The defendant costs specialists

Posts by Simon Gibbs

Failure to file a Statement of Costs in advance of hearing

By on Mar 12, 2018 | 3 comments

Gordon Exall’s excellent Civil Litigation Brief has a post reporting the decision in Cross v Black Bull (Doncaster) Limited (Sheffield County Court) concerning the appropriate consequences of a party not serving a statement of costs at least 24 hours before a hearing. His Honour Judge Robinson summarised the issue thus: “Miss Buck who did not appear before me in the appeal nor did she appear before the Deputy District Judge submits on instructions that because a costs statement had not been filed at the hearing before the Deputy District Judge in accordance with the CPR namely, without looking it up and from memory 24 hours before the hearing, then summary assessment could not have occurred and therefore the claimant should be deprived of all of his costs. Now, I asked Miss Buck if there was anything by way of authority or principal or direction or anything that might assist me in determining the appropriateness of that costs direction. Namely the costs should be denied a successful claimant and as very fairly said no. Therefore, I am asked to exercise my discretion.” Exercising his discretion from first principles, he declined to disallow the costs. It is unfortunate that neither Miss Buck nor the judge (nor, presumably, the advocate for the other side) appeared to be aware of the actual wording of PD 44: “9.5(4) The statement of costs must be filed at court and copies of it must be served on any party against whom an order for payment of those costs is intended to be sought as soon as possible and in any event – (a) for a fast track trial, not less than 2 days before the trial; and (b) for all other hearings, not less than 24 hours before the time fixed for the hearing.  9.6 The failure by a party, without reasonable excuse, to comply with paragraph 9.5 will be taken into account by the court in deciding what order to make about the costs of the claim, hearing or application, and about the costs of any further hearing or detailed assessment hearing that may be necessary as a result of that failure.” It is also unfortunate that the judge, who was clearly aware there was a provision within...

Read More

Electronic Bill of Costs

By on Feb 23, 2018 | 7 comments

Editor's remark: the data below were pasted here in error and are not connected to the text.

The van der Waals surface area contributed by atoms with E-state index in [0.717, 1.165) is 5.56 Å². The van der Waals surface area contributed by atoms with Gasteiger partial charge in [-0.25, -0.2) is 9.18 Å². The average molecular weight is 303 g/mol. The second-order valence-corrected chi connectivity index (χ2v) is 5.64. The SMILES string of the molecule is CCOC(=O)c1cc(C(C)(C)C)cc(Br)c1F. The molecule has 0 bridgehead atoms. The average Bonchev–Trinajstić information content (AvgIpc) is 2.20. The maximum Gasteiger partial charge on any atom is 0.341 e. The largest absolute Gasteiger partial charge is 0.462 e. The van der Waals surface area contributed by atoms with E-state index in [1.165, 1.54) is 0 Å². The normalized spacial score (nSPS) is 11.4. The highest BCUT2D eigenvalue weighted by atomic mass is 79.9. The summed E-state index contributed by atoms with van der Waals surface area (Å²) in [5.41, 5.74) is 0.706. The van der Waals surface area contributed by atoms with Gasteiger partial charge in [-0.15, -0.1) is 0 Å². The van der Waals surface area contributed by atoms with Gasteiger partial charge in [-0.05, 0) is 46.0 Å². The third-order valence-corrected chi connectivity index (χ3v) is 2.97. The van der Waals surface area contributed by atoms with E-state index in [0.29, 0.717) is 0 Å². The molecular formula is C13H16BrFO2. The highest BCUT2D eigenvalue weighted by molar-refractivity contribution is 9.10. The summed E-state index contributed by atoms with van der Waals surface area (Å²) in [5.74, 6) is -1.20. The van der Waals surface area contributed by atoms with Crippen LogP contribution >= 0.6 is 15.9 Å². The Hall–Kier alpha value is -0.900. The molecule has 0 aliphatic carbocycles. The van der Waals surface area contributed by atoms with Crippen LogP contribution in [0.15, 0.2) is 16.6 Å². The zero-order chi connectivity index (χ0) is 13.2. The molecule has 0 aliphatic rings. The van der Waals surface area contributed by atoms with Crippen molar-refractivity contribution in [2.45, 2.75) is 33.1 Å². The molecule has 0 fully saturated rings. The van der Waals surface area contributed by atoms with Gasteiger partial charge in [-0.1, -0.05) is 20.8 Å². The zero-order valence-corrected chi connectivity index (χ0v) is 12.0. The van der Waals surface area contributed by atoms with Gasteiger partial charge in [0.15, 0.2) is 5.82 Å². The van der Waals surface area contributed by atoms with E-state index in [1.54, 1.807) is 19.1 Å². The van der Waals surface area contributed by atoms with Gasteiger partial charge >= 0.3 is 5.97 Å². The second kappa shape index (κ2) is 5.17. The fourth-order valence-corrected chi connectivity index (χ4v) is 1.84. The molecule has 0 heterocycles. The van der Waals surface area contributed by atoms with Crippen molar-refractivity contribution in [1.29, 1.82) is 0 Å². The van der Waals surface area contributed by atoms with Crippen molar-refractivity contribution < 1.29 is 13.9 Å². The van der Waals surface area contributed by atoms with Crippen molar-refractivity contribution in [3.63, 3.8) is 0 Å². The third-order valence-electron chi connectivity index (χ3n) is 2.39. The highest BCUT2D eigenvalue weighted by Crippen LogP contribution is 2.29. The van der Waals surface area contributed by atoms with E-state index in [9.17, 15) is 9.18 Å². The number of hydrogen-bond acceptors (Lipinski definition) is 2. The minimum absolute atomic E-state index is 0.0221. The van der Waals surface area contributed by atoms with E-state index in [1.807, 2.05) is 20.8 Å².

The new electronic bill of costs becomes mandatory from 6 April 2018. The relevant transitional provisions state that where work was done both before and after 6 April 2018, a party may serve and file either a paper bill or an electronic bill in respect of work done before that date and must serve and file an electronic bill in respect of work done after that date. The new electronic bill is not required for all cases.  The circumstances in which bills of costs must be electronic bills are that— “(a) the case is a Part 7 multi-track claim, except— (i) for cases in which the proceedings are subject to fixed costs or scale costs; (ii) cases in which the receiving party is unrepresented; or (iii) where the court has otherwise ordered; and (b) the bills of costs relate to costs recoverable between the parties for work undertaken after 6 April 2018 (“the Transition Date”).” Fast-track cases are presumably excluded from the requirement to be in electronic format because: Those that are not already subject to fixed fees are likely to become so in the near future with the next wave of the Jackson reforms. The majority of bills in fast-track cases that are not already subject to fixed fees are likely to be relatively modest in amount meaning there would be little to be gained from insisting they are in electronic format. However, the wording of the rules clearly means that the relatively large number of higher value cases that settle pre-issue and the further relatively large number of cases that settle post-issue, but pre-allocation, are not required to be in electronic format (as they are not multi-track yet) and can continue to follow good old Precedent A.  I am not sure this is what was intended.  (Assuming the electronic bill is a good thing,) would it not have made more sense to include cases that settle pre-allocation but for an amount in excess of the fast-track limit within the category of claim for which an electronic bill was...